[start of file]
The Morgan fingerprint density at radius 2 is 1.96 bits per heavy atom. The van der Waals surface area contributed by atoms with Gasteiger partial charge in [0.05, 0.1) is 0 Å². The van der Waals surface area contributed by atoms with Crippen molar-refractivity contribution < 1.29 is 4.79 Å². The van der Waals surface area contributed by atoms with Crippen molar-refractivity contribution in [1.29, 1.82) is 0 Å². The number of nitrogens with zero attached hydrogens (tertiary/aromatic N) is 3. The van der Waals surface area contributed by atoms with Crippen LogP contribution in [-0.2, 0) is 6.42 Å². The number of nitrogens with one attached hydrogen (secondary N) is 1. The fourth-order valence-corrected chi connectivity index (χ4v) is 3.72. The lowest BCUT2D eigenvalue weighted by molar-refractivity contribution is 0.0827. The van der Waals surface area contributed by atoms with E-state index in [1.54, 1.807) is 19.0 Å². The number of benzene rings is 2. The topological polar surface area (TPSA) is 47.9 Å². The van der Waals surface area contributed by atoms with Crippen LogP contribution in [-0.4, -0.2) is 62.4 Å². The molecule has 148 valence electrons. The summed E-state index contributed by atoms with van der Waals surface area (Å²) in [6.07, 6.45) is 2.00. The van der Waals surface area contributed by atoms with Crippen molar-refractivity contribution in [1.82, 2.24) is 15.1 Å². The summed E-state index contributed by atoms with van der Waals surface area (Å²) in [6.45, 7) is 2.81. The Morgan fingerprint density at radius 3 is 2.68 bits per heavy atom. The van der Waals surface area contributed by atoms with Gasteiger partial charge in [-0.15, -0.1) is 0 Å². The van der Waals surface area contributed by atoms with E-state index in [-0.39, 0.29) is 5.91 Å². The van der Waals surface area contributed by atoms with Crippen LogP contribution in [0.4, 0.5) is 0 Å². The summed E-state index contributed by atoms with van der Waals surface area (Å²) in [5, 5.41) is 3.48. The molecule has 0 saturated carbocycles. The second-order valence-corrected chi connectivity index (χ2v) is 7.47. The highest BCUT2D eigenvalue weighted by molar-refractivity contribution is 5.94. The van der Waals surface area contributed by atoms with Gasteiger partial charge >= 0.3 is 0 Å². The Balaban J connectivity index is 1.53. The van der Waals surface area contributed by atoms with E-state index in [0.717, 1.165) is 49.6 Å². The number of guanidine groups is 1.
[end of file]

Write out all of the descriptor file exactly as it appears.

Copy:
The Morgan fingerprint density at radius 2 is 1.96 bits per heavy atom. The van der Waals surface area contributed by atoms with Gasteiger partial charge in [0.05, 0.1) is 0 Å². The van der Waals surface area contributed by atoms with Crippen molar-refractivity contribution < 1.29 is 4.79 Å². The van der Waals surface area contributed by atoms with Crippen molar-refractivity contribution in [1.29, 1.82) is 0 Å². The number of nitrogens with zero attached hydrogens (tertiary/aromatic N) is 3. The van der Waals surface area contributed by atoms with Crippen LogP contribution in [-0.2, 0) is 6.42 Å². The number of nitrogens with one attached hydrogen (secondary N) is 1. The fourth-order valence-corrected chi connectivity index (χ4v) is 3.72. The lowest BCUT2D eigenvalue weighted by molar-refractivity contribution is 0.0827. The van der Waals surface area contributed by atoms with E-state index in [1.54, 1.807) is 19.0 Å². The number of benzene rings is 2. The topological polar surface area (TPSA) is 47.9 Å². The van der Waals surface area contributed by atoms with Crippen LogP contribution in [-0.4, -0.2) is 62.4 Å². The molecule has 148 valence electrons. The summed E-state index contributed by atoms with van der Waals surface area (Å²) in [6.07, 6.45) is 2.00. The van der Waals surface area contributed by atoms with Crippen molar-refractivity contribution in [1.82, 2.24) is 15.1 Å². The summed E-state index contributed by atoms with van der Waals surface area (Å²) in [6.45, 7) is 2.81. The Morgan fingerprint density at radius 3 is 2.68 bits per heavy atom. The van der Waals surface area contributed by atoms with Gasteiger partial charge in [-0.15, -0.1) is 0 Å². The van der Waals surface area contributed by atoms with E-state index in [-0.39, 0.29) is 5.91 Å². The van der Waals surface area contributed by atoms with Crippen LogP contribution in [0.4, 0.5) is 0 Å². The summed E-state index contributed by atoms with van der Waals surface area (Å²) in [5, 5.41) is 3.48. The molecule has 0 saturated carbocycles. The second-order valence-corrected chi connectivity index (χ2v) is 7.47. The highest BCUT2D eigenvalue weighted by molar-refractivity contribution is 5.94. The van der Waals surface area contributed by atoms with Gasteiger partial charge >= 0.3 is 0 Å². The Balaban J connectivity index is 1.53. The van der Waals surface area contributed by atoms with E-state index in [0.717, 1.165) is 49.6 Å². The number of guanidine groups is 1.